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Axonal conduction and injury in multiple sclerosis: the role of sodium channels

Key Points

  • Multiple sclerosis (MS) is characterized by multiple neurological deficits reflecting lesions in multiple parts of the CNS. It has a relapsing–remitting course in some patients, and a progressive course in others.

  • Remissions in MS occur in the context of demyelination of CNS axons, which causes conduction failure, followed by restoration of conduction due to the expression of voltage-gated sodium channels (probably Nav1.2 channels) along denuded axon regions that previously lacked Na+ channels.

  • Disease progression (acquisition of persistent, non-remitting neurological deficits) in MS is due, in large part, to degeneration of axons in the CNS.

  • Sustained Na+ influx through Na+ channels (probably Nav1.6 channels) seems to drive reverse Na+/Ca2+ exchange, which imports injurious levels of Ca2+ into axons in MS, contributing to axonal degeneration.

  • Aberrant expression of sensory neuron specific Nav1.8 channels in cerebellar Purkinje neurons in MS appears to perturb their firing patterns. This might contribute to loss of coordination in MS.

  • Sodium channels also seem to have a role in the activation of, and phagocytosis by, macrophages and microglia in MS.

  • The identification of distinct pathophysiological roles of different Na+ channel isoforms suggests that it might be possible to develop therapies that target these channel isoforms so as to prevent axonal degeneration, reduce inflammation and/or ameliorate neuronal mistuning in MS.

Abstract

Multiple sclerosis (MS) is the most common cause of neurological disability in young adults. Recent studies have implicated specific sodium channel isoforms as having an important role in several aspects of the pathophysiology of MS, including the restoration of impulse conduction after demyelination, axonal degeneration and the mistuning of Purkinje neurons that leads to cerebellar dysfunction. By manipulating the activity of these channels or their expression, it might be possible to develop new therapeutic approaches that will prevent or limit disability in MS.

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Figure 1: Na+ channel organization of myelinated and demylinated axons.
Figure 2: Model of functional effects of expression of Nav1.2 and Nav1.6 channels along demyelinated axons.
Figure 3: Nav1.6 and Nav1.2 channel expression along demyelinated axons in active MS lesions.
Figure 4: Sensory neuron specific Na+ channel Nav1.8 is aberrantly expressed within cerebellar Purkinje neurons in MS and its experimental models.
Figure 5: Na+ channels are present in EAE and MS, and contribute to microglia/macrophage activation and function.

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Acknowledgements

Research in the author's laboratory has been supported, in part, by grants from the National Multiple Sclerosis Society and the Medical Research Service and Rehabilitation Research Service, the Department of Veteran Affairs, and by gifts from Destination Cure and the Nancy Davis Foundation. The Neuroscience and Regeneration Research Center is a Collaboration of the Paralyzed Veterans of America and the United Spinal Association with Yale University.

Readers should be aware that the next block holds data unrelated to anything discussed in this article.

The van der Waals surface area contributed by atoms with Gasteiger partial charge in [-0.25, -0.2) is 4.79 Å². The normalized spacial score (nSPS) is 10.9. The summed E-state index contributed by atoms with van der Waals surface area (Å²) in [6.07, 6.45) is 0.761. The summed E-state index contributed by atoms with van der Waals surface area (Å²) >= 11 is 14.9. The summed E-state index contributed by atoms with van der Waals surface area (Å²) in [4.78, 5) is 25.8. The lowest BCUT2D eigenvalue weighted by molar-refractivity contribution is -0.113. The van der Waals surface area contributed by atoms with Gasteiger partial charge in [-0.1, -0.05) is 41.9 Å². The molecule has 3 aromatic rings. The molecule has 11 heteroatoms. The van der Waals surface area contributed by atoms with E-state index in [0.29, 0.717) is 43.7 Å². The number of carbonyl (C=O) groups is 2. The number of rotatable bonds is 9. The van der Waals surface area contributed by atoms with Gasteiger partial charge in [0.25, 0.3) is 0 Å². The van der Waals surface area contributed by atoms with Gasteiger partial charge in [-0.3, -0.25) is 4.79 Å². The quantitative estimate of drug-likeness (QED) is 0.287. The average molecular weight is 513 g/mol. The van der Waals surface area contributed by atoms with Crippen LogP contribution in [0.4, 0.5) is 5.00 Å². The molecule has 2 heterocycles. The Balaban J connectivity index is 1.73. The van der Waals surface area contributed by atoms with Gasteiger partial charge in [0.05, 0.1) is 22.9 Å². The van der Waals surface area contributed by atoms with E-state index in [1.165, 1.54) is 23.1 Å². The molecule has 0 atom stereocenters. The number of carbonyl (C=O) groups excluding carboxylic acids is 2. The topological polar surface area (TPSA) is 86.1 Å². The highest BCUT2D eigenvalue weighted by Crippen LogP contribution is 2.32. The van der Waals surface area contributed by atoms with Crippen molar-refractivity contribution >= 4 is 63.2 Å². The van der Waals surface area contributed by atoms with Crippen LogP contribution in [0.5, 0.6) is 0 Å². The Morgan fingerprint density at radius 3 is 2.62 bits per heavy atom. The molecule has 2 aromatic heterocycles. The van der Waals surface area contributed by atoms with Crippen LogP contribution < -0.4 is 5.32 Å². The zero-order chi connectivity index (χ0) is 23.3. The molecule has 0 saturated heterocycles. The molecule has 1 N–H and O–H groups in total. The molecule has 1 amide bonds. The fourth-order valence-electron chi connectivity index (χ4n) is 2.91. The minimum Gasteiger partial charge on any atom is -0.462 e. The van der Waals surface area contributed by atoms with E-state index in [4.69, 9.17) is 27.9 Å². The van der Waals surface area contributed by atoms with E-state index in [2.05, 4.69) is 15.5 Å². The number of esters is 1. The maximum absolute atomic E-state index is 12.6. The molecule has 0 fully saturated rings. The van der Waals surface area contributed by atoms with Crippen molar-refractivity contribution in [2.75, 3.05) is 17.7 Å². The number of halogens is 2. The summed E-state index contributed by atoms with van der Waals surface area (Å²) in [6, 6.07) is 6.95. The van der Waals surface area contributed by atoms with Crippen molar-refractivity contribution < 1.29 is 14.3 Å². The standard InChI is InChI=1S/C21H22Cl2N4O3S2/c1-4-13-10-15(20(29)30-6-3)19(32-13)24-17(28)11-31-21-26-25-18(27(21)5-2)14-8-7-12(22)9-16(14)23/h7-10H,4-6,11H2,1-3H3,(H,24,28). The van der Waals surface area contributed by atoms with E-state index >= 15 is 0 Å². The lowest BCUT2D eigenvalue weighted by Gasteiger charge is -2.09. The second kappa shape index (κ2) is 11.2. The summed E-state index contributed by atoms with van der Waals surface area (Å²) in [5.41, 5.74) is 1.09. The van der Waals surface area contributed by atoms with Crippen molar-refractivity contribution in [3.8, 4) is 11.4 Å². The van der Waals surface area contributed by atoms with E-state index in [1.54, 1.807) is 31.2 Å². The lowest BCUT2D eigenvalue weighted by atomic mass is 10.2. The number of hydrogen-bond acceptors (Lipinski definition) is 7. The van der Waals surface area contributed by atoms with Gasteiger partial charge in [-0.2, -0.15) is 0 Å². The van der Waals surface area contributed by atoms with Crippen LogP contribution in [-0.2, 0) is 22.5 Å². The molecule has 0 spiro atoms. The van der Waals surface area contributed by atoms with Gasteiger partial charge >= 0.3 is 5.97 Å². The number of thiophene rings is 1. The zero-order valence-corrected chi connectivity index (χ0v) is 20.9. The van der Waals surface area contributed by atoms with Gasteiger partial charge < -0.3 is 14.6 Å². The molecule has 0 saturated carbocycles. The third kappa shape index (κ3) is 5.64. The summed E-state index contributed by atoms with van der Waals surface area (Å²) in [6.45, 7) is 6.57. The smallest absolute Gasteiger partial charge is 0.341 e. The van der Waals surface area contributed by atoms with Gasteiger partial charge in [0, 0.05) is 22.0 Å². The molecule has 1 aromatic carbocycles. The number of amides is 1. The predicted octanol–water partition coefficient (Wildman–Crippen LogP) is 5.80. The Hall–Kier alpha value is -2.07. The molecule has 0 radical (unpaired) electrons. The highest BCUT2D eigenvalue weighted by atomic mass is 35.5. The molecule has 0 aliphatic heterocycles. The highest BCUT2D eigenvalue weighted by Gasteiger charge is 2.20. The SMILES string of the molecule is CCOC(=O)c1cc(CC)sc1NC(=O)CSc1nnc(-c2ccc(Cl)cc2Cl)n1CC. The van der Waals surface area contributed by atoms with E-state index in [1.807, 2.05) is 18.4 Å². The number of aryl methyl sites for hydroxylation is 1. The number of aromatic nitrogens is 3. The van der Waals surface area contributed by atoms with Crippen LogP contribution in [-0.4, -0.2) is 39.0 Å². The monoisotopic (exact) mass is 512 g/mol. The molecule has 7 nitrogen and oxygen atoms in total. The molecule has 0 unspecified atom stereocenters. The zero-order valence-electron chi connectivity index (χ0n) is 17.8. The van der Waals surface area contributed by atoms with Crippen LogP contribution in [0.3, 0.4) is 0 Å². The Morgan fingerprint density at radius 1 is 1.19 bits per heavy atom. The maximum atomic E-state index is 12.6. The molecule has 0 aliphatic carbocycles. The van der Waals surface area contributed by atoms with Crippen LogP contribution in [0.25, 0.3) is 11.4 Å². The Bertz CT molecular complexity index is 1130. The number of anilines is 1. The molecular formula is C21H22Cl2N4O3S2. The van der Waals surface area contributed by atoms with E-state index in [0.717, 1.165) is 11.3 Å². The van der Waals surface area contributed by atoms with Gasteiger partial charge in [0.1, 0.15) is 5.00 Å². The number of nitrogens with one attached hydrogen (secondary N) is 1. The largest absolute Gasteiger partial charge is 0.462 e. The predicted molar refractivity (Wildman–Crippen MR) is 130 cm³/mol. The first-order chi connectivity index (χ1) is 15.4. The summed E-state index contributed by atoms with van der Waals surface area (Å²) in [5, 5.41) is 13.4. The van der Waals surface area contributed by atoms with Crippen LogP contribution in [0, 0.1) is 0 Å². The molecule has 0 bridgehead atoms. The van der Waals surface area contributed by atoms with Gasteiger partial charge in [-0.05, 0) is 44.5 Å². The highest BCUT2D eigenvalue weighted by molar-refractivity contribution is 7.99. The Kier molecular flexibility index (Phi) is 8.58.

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Glossary

Nodes of Ranvier

Small gaps in the myelin sheath along myelinated fibres. Nodes of Ranvier extend 1 μm along the fibre, and are separated by segments of myelin that extend for tens or, more commonly, hundreds of micrometres.

Internodal domains

Regions of the axon between the nodes of Ranvier.

Saltatory conduction

A process of rapid impulse conduction that is conferred on axons by myelin sheaths, in which the action potential leaps discontinously and rapidly from one node of Ranvier to the next.

Impedance mismatch

A phenomenon in which, owing to non-uniform properties, there is a sudden drop in electrical resistance or rise in capacitance along a cable or nerve fibre. Impedance mismatch occurs at the border between normally myelinated and demyelinated parts of axons in disorders such as multiple sclerosis, and contributes to conduction failure.

Capacitative shield

The electrical shield provided by the myelin that surrounds the axon, which prevents loss of current through the membrane capacitance of the axon.

Longitudinal current analysis

A method in which extracellular electrodes are used to measure electrical currents as they flow along nerve fibres and, thereby, to infer the presence of nodes or foci of node-like membrane.

Electron microprobe

A non-invasive tool that permits the measurement of the elemental composition of tissues.

Paranodal domain

The part of the axon, at the ends of the internodes, where the axon and the myelin form a relatively tight seal (the paranodal junction).

Plaque load

An aggregate measure of the number and volume of lesions in a brain with multiple sclerosis.

Ataxia

Loss of coordination of muscle movements, produced most commonly by dysfunction of the cerebellum (cerebellar ataxia) or defective sensory input (sensory ataxia).

Channelopathies

Disorders due to mutations of ion channels (inherited channelopathies), or due to altered channel function attributable to exposure to toxins or antibodies, or to dyregulated channel expression after tissue injury (acquired channelopathies).

Electrogenesis

The production of electrical signals — for example, action potentials — by cells such as neurons.

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Waxman, S. Axonal conduction and injury in multiple sclerosis: the role of sodium channels. Nat Rev Neurosci 7, 932–941 (2006). https://doi.org/10.1038/nrn2023

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  • DOI: https://doi.org/10.1038/nrn2023

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